Still, the decision was seen as important because it confirmed the reach and meaning of the state's strong domestic partnership law, which gives many of the same benefits married couples have to same-sex couples and to unmarried opposite-sex couples in which both partners are 62 or older.

So far, about 30,000 people have registered with the state as domestic partners.

"We did not get everything we wanted, but we got most of it," said Jon Davidson, legal director for Lambda Legal Defense and Education Fund, which represented plaintiffs B. Birgit Koebke and Kendall French.

"Looking forward, what is going to matter here is people in a same-sex relationship can get equal treatment from businesses, and they can get them by registering as domestic partners the same as other people can get them from marrying," he said.

The case stemmed from a lawsuit Koebke, an avid golfer, filed in 2000. She sued the club over membership policies that allow spouses and children of legally married couples to play for free.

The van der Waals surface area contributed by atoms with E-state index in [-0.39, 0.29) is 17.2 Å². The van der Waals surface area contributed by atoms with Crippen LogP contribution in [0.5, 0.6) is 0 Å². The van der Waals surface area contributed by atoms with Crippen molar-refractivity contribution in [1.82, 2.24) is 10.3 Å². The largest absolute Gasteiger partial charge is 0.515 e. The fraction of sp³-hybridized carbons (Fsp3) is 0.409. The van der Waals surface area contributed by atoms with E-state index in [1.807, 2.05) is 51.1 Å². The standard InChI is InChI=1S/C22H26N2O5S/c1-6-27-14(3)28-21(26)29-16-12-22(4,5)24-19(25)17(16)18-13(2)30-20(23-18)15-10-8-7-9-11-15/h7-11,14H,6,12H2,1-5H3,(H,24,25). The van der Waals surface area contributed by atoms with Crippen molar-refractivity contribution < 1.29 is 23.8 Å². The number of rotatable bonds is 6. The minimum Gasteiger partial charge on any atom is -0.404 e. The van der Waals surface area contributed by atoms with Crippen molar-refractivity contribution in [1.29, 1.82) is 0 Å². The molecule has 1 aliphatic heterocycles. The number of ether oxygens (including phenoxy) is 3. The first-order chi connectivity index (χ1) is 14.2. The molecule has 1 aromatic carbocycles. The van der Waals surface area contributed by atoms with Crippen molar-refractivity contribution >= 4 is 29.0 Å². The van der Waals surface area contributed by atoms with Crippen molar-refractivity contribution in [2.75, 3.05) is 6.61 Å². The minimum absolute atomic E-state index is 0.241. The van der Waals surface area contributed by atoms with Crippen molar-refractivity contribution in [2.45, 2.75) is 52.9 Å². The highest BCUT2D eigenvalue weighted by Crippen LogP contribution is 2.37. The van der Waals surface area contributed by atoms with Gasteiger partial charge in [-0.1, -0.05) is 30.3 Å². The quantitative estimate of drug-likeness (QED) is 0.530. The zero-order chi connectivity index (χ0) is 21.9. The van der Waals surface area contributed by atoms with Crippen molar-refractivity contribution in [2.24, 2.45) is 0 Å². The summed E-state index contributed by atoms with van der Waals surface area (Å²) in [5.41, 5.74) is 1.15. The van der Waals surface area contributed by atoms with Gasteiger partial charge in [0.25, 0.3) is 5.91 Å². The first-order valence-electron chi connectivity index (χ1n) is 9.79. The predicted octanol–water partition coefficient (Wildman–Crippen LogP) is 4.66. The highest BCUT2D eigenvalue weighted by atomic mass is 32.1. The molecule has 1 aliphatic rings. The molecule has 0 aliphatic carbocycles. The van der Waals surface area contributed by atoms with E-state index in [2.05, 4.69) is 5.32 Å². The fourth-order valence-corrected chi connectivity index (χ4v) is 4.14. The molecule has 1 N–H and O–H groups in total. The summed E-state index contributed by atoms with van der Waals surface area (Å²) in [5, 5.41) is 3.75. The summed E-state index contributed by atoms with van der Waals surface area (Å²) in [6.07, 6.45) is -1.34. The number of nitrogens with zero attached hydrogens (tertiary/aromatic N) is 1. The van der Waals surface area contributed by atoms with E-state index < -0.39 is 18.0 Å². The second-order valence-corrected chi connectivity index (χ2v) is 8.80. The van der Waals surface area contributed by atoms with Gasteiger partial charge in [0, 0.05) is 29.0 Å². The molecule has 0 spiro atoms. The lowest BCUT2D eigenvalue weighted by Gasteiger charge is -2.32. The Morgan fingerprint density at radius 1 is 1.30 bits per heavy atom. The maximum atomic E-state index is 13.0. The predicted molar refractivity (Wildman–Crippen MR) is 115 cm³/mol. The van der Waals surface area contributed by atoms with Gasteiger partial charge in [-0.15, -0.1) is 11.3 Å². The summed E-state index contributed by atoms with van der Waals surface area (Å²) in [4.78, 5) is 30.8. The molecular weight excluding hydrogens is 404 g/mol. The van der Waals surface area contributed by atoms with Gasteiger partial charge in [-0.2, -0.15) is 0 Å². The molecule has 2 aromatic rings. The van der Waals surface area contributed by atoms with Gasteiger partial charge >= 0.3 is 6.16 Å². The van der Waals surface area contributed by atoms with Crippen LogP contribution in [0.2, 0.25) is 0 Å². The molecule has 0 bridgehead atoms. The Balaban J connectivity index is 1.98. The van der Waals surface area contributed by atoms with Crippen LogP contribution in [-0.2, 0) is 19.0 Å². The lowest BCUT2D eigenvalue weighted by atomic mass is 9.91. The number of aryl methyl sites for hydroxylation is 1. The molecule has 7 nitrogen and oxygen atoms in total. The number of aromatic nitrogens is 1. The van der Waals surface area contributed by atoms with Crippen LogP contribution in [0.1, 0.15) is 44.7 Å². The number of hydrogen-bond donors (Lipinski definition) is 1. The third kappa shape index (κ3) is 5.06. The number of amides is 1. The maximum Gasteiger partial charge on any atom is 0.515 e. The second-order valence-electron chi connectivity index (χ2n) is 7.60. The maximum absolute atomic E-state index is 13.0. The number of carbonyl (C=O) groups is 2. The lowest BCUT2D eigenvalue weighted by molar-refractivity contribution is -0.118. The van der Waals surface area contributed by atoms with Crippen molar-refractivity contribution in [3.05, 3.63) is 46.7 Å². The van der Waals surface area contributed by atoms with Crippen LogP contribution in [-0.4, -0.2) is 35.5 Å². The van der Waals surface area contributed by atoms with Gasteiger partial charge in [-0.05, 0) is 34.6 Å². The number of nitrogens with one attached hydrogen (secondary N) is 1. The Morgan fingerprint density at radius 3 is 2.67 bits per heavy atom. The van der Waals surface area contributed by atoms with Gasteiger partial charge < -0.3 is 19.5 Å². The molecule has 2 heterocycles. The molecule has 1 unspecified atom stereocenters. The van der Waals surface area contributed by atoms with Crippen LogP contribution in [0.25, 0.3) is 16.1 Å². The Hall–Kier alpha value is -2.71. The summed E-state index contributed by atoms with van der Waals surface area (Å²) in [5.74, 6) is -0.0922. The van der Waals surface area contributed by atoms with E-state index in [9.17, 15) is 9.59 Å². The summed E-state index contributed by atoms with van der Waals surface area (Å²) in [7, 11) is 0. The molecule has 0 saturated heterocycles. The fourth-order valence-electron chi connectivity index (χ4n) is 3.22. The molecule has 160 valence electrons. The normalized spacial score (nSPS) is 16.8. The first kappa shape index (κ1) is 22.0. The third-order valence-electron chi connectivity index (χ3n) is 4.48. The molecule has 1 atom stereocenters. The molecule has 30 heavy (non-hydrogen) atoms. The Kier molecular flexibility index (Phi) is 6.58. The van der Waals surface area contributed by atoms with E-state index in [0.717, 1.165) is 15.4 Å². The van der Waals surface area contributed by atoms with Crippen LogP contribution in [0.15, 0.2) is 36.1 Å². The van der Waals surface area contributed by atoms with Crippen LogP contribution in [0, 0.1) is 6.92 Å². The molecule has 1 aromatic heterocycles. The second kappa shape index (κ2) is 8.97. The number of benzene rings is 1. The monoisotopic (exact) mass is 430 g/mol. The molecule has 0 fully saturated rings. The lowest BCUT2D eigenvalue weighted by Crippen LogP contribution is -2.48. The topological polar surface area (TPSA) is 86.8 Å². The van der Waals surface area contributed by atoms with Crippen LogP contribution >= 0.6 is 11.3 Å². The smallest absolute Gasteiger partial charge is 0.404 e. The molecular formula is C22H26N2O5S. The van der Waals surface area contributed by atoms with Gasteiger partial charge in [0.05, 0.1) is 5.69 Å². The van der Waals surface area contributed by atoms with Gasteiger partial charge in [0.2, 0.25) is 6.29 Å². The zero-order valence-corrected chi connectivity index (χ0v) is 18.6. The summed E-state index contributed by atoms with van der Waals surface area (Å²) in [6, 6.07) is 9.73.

French and Koebke have been partners since 1993. Though Koebke has been a member of the club since 1987 purchasing a membership for $18,000 the policies meant French had to pay guest fees and limited her to playing six times a year.

Koebke said the policy discriminated against them and was unfair because in California same-sex couples can't legally marry. The club countered the policy did not discriminate, because it treated all unmarried couples the same.